Wisely, Hyundai’s Genesis Brand Will Not Move Any Further Downmarket

First, Hyundai wanted American consumers to accept the XG300 as a luxury car alternative. If two decades ago such an idea seemed ludicrous, the XG300 — later the XG350 and then the Azera — set the stage for 2018, a year in which a Hyundai luxury spinoff, Genesis, would complete its luxury sedan lineup.

Yes, complete.

Genesis Motors launched in the United States one year ago with the full-size G90 sedan (the Hyundai Equus in a prior generation) and midsize G80 sedan (renamed from the Hyundai Genesis). In September 2017, we saw the production version of the BMW 3 Series-rivalling Genesis G70, set to arrive in showrooms this winter.

Yet while there will be more vehicles from Genesis, including SUVs and quite likely a coupe, Genesis senior vice president Manfred Fitzgerald says the sedan lineup is complete. The fledgling brand will not be moving downmarket into the CLA250/A3/CT200h arena.

For the sake of Genesis Motors’ luxury aspirations, that’s a good thing. Speaking to CarAdvice at the launch of the G70 in Seoul, Manfred Fitzgerald told the Aussie publication, “We have a pretty clear strategy planned out with what we want to do. Therefore the sedan line-up is pretty complete with the G90, G80 and G70.”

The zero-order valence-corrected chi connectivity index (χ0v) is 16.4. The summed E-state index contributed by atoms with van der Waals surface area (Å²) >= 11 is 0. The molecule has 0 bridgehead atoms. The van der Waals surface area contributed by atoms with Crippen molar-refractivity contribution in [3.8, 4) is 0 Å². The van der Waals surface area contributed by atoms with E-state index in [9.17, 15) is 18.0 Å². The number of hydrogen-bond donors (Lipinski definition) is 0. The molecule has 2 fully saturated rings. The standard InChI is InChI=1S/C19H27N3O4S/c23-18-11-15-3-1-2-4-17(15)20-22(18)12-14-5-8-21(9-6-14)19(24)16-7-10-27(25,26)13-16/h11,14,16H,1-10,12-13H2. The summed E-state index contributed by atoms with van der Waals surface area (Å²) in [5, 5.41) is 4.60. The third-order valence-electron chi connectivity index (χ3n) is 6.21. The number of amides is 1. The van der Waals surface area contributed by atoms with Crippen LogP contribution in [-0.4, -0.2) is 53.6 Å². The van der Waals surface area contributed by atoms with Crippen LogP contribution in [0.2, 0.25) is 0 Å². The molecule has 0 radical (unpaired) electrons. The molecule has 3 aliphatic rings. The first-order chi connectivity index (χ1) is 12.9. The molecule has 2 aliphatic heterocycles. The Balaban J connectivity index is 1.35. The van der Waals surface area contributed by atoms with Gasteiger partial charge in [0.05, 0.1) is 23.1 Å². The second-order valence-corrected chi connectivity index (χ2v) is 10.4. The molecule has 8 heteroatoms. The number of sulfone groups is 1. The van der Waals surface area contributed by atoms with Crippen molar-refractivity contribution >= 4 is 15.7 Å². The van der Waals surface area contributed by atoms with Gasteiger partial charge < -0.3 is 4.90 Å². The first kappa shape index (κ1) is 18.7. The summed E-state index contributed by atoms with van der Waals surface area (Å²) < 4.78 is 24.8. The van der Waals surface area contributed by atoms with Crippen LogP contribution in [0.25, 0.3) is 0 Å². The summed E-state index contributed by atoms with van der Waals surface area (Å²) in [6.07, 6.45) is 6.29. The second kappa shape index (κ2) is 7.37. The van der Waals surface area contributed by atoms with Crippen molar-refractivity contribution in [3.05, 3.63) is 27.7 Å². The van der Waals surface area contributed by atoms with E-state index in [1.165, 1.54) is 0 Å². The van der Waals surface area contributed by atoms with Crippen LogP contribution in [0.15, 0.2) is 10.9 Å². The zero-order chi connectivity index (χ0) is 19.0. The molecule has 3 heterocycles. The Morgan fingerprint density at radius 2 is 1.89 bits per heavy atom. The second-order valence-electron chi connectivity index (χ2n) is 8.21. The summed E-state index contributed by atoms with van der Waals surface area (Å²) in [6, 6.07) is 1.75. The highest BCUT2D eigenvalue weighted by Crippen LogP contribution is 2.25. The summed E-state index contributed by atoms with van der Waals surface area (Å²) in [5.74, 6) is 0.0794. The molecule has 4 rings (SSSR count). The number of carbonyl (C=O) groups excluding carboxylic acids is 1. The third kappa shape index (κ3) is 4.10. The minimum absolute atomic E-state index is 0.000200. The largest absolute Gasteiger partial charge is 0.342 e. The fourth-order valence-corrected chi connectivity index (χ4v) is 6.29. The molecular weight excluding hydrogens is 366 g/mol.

Fitzgerald told Car And Driver that, rather than looking four or five years down the road, he looks five or ten years into the future and hopes to get to a place where “Made in Korea” is established with a premium orientation. To do so, the brand would be poorly served by the kind of downmarket push that can reflect poorly even on storied brands.

“Going lower than that [G70], like the others are — I don’t think that is in our playbook,” Fitzgerald says. “Other brands, due to their history and where they’re going from where they are, they might think otherwise.”

In other words, Mercedes-Benz’s S-Class, AMG GT, SL-Class, GLS-Class, and numerous other models have secured the brand’s premium image, affording them the opportunity to stretch the brand’s parameters. As for Genesis’ operations in the U.S., Fitzgerald says, “We’re nowhere in terms of awareness.”

The brand boss is still happy to see the sales results achieved by the G80 and G90, particularly in the context of that awareness gap. 20,314 Genesis G80/G90 sedans have been sold in America since August 2016, a tiny number compared with the 27,000 cars and SUVs sold by Mercedes-Benz USA every month, but a number that lacks a measure of relevance until Genesis has its own network.

Already, you’ll recall, those plans are in flux. Only months after the first Genesis sales, the brand’s U.S. boss, Erwin Raphael, revealed his feelings about the dealer network.

It was too large.

More recently, Raphael revealed plans to adjust the brand’s dealer plans sooner and more thoroughly than previously expected. This whole G80-beside-an-Accent methodology ain’t ideal. A $29,999 Genesis G60 posing as a luxury car wouldn’t the brand any favors, either.

[Images: Genesis Motors]

Timothy Cain is a contributing analyst at The Truth About Cars and Autofocus.ca and the founder and former editor of GoodCarBadCar.net. Follow on Twitter @timcaincars and Instagram.

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